Follow your instincts, not some dictum, even if the doctor is the "Top in their field”. Medicine is taught and delivered by humans to humans and to deny that human factors in medicine exist, is being in denial. All this means is that medicine, whether Western or something else, is never ever perfect. Don't let anyone tell you otherwise. My motto is: You can have good outcomes with bad doctors and bad outcomes with top doctors. It is ultimately a crapshoot. All you can do is the best you can at any given moment as does the doctor and his/her team. 

You have to follow your instincts of what is right for you, and hey sometimes that doesn't always work out. Ultimately you have to live with the consequence, which means each medical decision you, as the patient, make needs to become your responsibility. I find that a useful technique because then, if something goes bad, I cannot say well…this is x and y's fault (unless it clearly is, e.g., a mistake was made). For me, that technique increases my investment in the medical decision/choice at hand.  So, I take joint responsibility with the healthcare provider and their team, whether it be a Western or non-Western approach.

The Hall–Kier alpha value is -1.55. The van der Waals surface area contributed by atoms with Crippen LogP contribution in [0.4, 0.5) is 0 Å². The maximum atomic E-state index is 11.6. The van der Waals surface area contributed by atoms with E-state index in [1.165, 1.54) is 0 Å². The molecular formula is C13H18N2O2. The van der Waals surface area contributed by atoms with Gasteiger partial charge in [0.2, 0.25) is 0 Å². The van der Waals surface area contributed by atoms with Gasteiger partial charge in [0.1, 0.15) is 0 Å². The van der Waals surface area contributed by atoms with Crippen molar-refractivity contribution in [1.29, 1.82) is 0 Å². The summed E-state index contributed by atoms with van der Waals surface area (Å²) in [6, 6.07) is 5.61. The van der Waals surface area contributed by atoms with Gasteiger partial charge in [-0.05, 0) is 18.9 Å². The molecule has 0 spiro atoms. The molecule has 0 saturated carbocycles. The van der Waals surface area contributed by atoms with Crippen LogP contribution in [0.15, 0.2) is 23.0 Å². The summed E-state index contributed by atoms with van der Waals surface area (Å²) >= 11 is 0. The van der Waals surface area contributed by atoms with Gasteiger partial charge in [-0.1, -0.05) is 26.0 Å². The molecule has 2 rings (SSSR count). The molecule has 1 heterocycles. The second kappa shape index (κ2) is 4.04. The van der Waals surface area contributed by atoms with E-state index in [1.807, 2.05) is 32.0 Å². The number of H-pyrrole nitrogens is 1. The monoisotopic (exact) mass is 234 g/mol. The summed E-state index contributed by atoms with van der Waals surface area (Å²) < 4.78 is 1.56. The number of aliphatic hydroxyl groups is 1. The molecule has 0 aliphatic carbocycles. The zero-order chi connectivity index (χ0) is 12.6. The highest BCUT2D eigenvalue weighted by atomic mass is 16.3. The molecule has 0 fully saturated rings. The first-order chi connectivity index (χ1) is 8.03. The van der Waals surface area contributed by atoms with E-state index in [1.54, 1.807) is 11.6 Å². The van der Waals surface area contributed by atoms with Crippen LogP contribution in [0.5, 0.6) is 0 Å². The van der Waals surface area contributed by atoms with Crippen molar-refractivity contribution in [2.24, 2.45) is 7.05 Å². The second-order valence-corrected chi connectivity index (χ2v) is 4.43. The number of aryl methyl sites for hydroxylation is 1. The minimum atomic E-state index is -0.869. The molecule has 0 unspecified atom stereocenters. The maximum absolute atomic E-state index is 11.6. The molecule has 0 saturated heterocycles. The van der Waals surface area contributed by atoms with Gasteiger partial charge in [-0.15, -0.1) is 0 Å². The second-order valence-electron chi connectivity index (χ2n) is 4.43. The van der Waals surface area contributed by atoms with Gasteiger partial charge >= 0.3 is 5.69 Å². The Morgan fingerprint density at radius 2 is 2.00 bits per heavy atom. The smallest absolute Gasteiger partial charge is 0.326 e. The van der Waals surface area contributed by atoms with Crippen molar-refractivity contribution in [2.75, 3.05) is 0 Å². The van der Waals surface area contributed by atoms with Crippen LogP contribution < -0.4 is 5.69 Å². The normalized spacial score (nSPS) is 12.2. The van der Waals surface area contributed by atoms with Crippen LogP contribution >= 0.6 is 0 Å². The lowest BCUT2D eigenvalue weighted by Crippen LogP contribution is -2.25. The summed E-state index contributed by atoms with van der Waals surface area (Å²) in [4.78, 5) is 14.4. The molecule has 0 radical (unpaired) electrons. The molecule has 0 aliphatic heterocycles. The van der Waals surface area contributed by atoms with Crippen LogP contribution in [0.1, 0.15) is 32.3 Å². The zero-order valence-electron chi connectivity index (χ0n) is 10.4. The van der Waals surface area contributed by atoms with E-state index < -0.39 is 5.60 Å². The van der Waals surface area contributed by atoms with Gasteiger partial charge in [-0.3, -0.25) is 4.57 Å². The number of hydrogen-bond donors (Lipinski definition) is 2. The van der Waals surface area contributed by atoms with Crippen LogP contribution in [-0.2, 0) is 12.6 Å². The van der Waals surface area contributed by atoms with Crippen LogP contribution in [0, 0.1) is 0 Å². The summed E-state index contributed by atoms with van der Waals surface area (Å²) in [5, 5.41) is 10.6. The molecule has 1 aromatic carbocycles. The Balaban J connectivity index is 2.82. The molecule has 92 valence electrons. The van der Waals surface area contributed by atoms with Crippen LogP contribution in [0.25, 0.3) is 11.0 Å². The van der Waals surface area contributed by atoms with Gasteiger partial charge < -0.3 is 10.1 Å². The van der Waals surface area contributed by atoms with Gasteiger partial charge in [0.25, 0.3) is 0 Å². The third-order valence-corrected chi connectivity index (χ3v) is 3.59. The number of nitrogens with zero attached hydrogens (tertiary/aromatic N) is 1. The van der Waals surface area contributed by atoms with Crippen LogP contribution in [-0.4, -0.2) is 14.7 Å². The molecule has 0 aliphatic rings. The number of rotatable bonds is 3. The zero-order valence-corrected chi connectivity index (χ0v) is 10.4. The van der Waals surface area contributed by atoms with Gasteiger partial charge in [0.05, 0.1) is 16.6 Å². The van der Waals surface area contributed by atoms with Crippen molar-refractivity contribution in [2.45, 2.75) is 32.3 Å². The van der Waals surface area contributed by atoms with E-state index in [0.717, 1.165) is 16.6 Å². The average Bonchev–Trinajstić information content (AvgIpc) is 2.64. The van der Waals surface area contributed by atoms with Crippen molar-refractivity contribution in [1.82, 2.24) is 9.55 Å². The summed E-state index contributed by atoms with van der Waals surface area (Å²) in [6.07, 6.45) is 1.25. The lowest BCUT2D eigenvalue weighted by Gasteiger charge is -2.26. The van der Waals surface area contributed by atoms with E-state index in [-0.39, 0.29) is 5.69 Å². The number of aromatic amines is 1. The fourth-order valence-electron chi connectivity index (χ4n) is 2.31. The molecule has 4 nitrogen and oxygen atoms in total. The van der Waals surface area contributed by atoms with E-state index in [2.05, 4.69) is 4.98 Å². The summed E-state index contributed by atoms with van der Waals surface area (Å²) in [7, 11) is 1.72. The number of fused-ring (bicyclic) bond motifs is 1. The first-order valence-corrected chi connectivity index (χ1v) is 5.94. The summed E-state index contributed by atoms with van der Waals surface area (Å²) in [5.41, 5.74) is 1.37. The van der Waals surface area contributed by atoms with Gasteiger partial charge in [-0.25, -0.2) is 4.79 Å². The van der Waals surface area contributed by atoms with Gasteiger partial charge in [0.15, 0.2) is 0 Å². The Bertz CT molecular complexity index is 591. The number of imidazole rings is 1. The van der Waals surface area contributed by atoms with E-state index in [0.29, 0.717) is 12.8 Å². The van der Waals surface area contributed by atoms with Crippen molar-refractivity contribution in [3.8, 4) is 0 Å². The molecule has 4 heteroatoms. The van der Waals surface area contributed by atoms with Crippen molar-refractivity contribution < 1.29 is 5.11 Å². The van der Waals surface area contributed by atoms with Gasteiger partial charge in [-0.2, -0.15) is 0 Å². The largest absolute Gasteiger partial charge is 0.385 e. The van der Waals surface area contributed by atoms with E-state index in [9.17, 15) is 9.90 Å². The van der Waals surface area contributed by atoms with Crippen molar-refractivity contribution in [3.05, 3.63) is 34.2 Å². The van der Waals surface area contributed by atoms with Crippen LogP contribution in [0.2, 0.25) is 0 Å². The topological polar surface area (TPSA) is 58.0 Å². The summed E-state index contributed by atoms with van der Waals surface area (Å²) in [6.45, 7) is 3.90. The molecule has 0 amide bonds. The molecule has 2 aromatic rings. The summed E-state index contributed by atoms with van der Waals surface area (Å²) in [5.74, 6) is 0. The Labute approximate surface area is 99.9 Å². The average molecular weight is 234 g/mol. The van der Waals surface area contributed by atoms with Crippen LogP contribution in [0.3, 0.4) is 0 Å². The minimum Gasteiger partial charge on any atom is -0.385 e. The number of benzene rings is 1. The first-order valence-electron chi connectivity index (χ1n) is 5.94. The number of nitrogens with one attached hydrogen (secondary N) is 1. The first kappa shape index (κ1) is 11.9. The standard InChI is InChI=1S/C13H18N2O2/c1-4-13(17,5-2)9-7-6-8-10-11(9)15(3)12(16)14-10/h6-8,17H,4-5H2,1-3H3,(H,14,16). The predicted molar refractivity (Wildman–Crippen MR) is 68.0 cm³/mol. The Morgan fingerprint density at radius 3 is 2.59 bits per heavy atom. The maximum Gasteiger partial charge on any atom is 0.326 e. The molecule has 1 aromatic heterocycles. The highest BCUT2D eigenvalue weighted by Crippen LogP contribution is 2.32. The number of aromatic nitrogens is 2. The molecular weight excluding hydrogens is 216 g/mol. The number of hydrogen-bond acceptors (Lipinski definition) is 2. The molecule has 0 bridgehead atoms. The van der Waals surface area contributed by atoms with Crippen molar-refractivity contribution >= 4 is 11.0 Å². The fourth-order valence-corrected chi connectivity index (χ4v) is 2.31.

That leads me to the next realization I had…a new diagnosis leads to all sorts of well meaning people who want to share, help, give, impart knowledge and experience, commiserate, love the person(s) in the medical crisis. As a patient, especially with a new diagnosis, and lack of experience in the medical system, you have to filter, rank, and analyze all the incoming inputs. This, I have seen can lead to treatment paralysis, or treatment overkill from everything to Ayurvedic, to Andean shaman, and bee-sting therapy, that doesn't include all the detoxing and supplement overdosing that can happen.  It is hard. There are so many choices out there. It can be helpful to get a good third ear to listen and help make decisions, and then run the decision past that, can I live with this “filter" and go with it. Sometimes you have to tell people to stop giving advice, but know they are coming from a position of love. And, sometimes, especially during an acute crisis, people's personal issues get intertwined with the desire to help, so one needs to keep that in mind too. I still struggle with novel treatment solutions to varying degrees.  It seems to be inversely correlated with how well I am feeling. When I am feeling worse, I start rooting around looking for a new thing that is not Western mostly, and even new Western techniques, and start a supplement regime.  I just did it last week. So, even old-timers, suffer from looking for the new best thing. And, sometimes it is good to do, as time moves new treatment protocols come along, so it is not all bad to look for new things.